“We have an opportunity for significant change in our education system and their plan, even though it may sound nice to the uninitiated, is not where it should be. I am severely disappointed and I considerate it to be intellectual laziness to be closing our schools.”
Mr Matthie said he disagreed with the decision to close St George’s Prep, because it is a high performing school academically.
He added: “The high performing schools should stay open and we should model them to other schools. They are not even trying to do that, if they did they would realise they need small schools. My daughter had to go to reading recovery in P2. I did not think that she needed it but due to the small size of St George’s Prep they identified her deficiency and got her help – she soon started reading above grade.”
Mr Matthie said the PTA is due to meet with the board of trustees at the school, adding: “I hope that government sees the error of its ways.”
A community town hall meeting has been called to try to find ways to save West End Primary School from closure.
A spokeswoman for a committee launched to save the school said: “It appears that they (Government) will be moving forward with their plan to erase the history and legacy of a school that has contributed to the educational excellence of our community." A petition has been launched opposing the closure.
Ms Crockwell, along with her PTA team, submitted a proposal to the government in April asking it to reconsider the closure of Port Royal.
She added: “We are disappointed but I wouldn’t say shocked. Personally, I think school consolidation is necessary, we can benefit from fewer schools but Southampton is a large parish in volume and distance. I don’t know if one school will be enough. I am moving into a place of accepting the decision but want to know more about how the transition will happen.”
Susan Jackson, Opposition MP, asked Diallo Rabain, the Minister of Education, in the House of Assembly yesterday how he would respond to the students, parents and educators at high-performing schools that face closure.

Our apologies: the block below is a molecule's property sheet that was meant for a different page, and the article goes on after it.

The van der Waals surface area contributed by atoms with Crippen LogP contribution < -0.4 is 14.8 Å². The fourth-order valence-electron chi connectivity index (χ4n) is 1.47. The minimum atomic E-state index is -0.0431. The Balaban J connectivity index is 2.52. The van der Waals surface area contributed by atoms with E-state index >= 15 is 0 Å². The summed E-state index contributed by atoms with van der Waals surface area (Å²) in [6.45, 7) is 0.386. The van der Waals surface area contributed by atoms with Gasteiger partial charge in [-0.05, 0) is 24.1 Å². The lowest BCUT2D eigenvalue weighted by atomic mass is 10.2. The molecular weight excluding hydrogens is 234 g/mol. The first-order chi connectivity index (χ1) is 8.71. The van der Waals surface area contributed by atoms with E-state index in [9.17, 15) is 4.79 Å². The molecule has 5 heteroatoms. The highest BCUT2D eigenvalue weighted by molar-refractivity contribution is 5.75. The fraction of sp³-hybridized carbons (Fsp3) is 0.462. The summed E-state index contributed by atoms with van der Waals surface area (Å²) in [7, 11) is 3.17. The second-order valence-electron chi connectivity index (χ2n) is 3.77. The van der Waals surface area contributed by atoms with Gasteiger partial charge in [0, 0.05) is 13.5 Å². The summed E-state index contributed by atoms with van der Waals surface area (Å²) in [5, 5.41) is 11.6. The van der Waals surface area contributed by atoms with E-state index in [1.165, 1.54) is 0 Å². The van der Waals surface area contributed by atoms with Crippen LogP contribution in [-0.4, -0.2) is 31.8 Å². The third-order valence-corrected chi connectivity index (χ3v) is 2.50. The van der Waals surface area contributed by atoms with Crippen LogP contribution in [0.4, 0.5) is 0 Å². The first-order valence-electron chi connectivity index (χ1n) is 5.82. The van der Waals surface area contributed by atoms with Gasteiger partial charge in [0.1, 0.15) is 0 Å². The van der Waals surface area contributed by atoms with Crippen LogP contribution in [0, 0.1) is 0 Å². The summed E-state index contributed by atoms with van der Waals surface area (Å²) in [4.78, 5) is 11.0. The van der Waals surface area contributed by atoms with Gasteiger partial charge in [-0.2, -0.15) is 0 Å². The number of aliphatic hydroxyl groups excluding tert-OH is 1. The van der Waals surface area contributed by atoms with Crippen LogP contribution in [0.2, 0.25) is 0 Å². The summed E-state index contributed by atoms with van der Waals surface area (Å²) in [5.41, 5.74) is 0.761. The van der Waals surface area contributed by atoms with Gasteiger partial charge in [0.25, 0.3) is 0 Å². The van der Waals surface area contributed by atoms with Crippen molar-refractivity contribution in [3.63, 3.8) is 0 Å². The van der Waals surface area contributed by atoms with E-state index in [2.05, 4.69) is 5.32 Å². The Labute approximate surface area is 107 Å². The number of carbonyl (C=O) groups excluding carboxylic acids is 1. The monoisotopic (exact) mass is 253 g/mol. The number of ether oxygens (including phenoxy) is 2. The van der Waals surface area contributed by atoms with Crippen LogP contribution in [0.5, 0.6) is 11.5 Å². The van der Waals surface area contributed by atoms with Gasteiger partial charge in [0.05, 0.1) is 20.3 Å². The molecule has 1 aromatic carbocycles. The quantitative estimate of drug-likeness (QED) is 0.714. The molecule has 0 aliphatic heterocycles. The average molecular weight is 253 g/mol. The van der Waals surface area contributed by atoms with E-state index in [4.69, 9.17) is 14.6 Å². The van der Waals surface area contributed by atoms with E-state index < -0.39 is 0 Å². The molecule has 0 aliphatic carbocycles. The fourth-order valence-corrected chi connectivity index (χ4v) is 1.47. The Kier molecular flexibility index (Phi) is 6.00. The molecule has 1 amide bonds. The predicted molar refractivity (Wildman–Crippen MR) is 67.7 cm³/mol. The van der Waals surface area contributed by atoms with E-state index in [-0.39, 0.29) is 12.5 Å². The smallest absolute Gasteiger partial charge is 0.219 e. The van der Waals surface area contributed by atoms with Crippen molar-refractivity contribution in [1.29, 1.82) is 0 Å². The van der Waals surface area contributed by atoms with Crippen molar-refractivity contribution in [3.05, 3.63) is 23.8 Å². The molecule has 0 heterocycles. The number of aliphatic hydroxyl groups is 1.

Mr Rabain said: “High performing schools are not an indication of whether the site is suitable for redevelopment”, adding that it was intended that all schools will have the tools to be high-performing under the new plan.
The Opposition also asked what would be done with the buildings of the schools that are to be discontinued. The minister said the plan for buildings is in the “formative” stages and said the public would be engaged.
He said a multitude of ideas were put forth during the consultation process including the creation of daycare centres, government offices and a museum.
Ben Smith, shadow education minister, said last night: "While the OBA fully recognises that changes to the Bermuda Public School System have to be made, it’s prudent for the Government to understand that this is not a palatable exercise for many.
“Bermuda’s scholastic heritage has always been steeped in school pride so the thought of losing a part of their history is very difficult for residents across the island to consider. This major overhaul is not simply about making the education system streamlined but it’s creating the end of educational legacy for many families.”
He added: "The community attachment that the Government wants to build with the proposed parish schools already existed in the schools that are being closed; if not so many residents would not be so upset.
"Thursday’s social media ‘live’ with the Education Minister added insult to injury as there were questions that residents expected answers to and all they received was a pe-recorded announcement."